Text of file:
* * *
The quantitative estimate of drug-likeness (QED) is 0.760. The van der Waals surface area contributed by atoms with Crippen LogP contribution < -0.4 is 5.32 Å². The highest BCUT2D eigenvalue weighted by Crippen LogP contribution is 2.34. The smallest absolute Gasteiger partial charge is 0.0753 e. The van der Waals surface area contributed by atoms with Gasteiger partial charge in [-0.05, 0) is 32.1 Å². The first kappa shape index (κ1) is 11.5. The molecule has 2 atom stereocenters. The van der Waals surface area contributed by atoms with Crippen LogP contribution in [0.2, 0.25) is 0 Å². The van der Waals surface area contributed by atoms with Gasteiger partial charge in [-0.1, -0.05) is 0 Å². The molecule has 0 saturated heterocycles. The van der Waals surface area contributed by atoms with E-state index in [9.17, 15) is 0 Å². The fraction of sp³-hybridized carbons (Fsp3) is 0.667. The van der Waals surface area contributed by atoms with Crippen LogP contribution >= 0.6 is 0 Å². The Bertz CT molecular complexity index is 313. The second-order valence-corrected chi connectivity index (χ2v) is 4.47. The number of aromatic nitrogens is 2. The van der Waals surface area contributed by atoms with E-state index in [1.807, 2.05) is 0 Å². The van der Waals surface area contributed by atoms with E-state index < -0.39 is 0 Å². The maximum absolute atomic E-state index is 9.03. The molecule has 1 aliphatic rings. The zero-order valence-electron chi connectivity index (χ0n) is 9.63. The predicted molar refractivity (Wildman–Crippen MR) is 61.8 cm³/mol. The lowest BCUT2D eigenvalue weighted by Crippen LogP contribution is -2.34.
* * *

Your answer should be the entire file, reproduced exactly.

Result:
The quantitative estimate of drug-likeness (QED) is 0.760. The van der Waals surface area contributed by atoms with Crippen LogP contribution < -0.4 is 5.32 Å². The highest BCUT2D eigenvalue weighted by Crippen LogP contribution is 2.34. The smallest absolute Gasteiger partial charge is 0.0753 e. The van der Waals surface area contributed by atoms with Gasteiger partial charge in [-0.05, 0) is 32.1 Å². The first kappa shape index (κ1) is 11.5. The molecule has 2 atom stereocenters. The van der Waals surface area contributed by atoms with Crippen LogP contribution in [0.2, 0.25) is 0 Å². The van der Waals surface area contributed by atoms with Gasteiger partial charge in [-0.1, -0.05) is 0 Å². The molecule has 0 saturated heterocycles. The van der Waals surface area contributed by atoms with E-state index in [9.17, 15) is 0 Å². The fraction of sp³-hybridized carbons (Fsp3) is 0.667. The van der Waals surface area contributed by atoms with Crippen LogP contribution >= 0.6 is 0 Å². The Bertz CT molecular complexity index is 313. The second-order valence-corrected chi connectivity index (χ2v) is 4.47. The number of aromatic nitrogens is 2. The van der Waals surface area contributed by atoms with E-state index in [1.807, 2.05) is 0 Å². The van der Waals surface area contributed by atoms with E-state index < -0.39 is 0 Å². The maximum absolute atomic E-state index is 9.03. The molecule has 1 aliphatic rings. The zero-order valence-electron chi connectivity index (χ0n) is 9.63. The predicted molar refractivity (Wildman–Crippen MR) is 61.8 cm³/mol. The lowest BCUT2D eigenvalue weighted by Crippen LogP contribution is -2.34.